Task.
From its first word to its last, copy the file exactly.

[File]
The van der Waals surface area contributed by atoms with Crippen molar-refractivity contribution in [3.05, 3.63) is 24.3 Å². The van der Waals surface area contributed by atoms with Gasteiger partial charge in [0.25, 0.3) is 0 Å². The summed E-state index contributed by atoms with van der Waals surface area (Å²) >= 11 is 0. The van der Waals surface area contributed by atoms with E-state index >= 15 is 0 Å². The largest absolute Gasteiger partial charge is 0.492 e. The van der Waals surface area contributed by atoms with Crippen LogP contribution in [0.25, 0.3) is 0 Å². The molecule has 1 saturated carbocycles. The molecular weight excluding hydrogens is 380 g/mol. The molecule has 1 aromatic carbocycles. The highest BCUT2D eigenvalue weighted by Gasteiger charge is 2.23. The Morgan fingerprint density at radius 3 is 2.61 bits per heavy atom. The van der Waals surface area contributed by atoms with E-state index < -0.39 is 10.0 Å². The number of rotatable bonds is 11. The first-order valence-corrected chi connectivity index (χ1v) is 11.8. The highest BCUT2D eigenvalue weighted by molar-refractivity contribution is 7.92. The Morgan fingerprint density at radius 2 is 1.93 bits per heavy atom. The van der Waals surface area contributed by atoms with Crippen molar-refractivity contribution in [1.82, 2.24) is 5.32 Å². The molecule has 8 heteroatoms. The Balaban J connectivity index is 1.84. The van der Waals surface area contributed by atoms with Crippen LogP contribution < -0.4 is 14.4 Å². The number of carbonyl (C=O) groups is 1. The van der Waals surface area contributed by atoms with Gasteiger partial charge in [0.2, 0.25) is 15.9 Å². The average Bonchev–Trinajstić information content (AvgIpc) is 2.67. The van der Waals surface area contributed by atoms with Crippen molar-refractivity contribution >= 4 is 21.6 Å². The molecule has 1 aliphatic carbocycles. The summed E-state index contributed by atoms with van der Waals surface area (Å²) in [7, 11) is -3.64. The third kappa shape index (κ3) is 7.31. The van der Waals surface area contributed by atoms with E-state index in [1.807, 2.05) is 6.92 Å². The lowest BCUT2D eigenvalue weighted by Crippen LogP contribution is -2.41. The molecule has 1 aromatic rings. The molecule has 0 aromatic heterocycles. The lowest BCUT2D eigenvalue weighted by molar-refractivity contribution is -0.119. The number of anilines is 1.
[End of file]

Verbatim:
The van der Waals surface area contributed by atoms with Crippen molar-refractivity contribution in [3.05, 3.63) is 24.3 Å². The van der Waals surface area contributed by atoms with Gasteiger partial charge in [0.25, 0.3) is 0 Å². The summed E-state index contributed by atoms with van der Waals surface area (Å²) >= 11 is 0. The van der Waals surface area contributed by atoms with E-state index >= 15 is 0 Å². The largest absolute Gasteiger partial charge is 0.492 e. The van der Waals surface area contributed by atoms with Crippen LogP contribution in [0.25, 0.3) is 0 Å². The molecule has 1 saturated carbocycles. The molecular weight excluding hydrogens is 380 g/mol. The molecule has 1 aromatic carbocycles. The highest BCUT2D eigenvalue weighted by Gasteiger charge is 2.23. The Morgan fingerprint density at radius 3 is 2.61 bits per heavy atom. The van der Waals surface area contributed by atoms with E-state index < -0.39 is 10.0 Å². The number of rotatable bonds is 11. The first-order valence-corrected chi connectivity index (χ1v) is 11.8. The highest BCUT2D eigenvalue weighted by molar-refractivity contribution is 7.92. The Morgan fingerprint density at radius 2 is 1.93 bits per heavy atom. The van der Waals surface area contributed by atoms with Crippen molar-refractivity contribution in [1.82, 2.24) is 5.32 Å². The molecule has 8 heteroatoms. The Balaban J connectivity index is 1.84. The van der Waals surface area contributed by atoms with Crippen LogP contribution < -0.4 is 14.4 Å². The number of carbonyl (C=O) groups is 1. The van der Waals surface area contributed by atoms with Gasteiger partial charge in [0.2, 0.25) is 15.9 Å². The average Bonchev–Trinajstić information content (AvgIpc) is 2.67. The van der Waals surface area contributed by atoms with Crippen molar-refractivity contribution >= 4 is 21.6 Å². The molecule has 1 aliphatic carbocycles. The summed E-state index contributed by atoms with van der Waals surface area (Å²) in [7, 11) is -3.64. The third kappa shape index (κ3) is 7.31. The van der Waals surface area contributed by atoms with E-state index in [1.807, 2.05) is 6.92 Å². The lowest BCUT2D eigenvalue weighted by Crippen LogP contribution is -2.41. The molecule has 1 aromatic rings. The molecule has 0 aromatic heterocycles. The lowest BCUT2D eigenvalue weighted by molar-refractivity contribution is -0.119. The number of anilines is 1.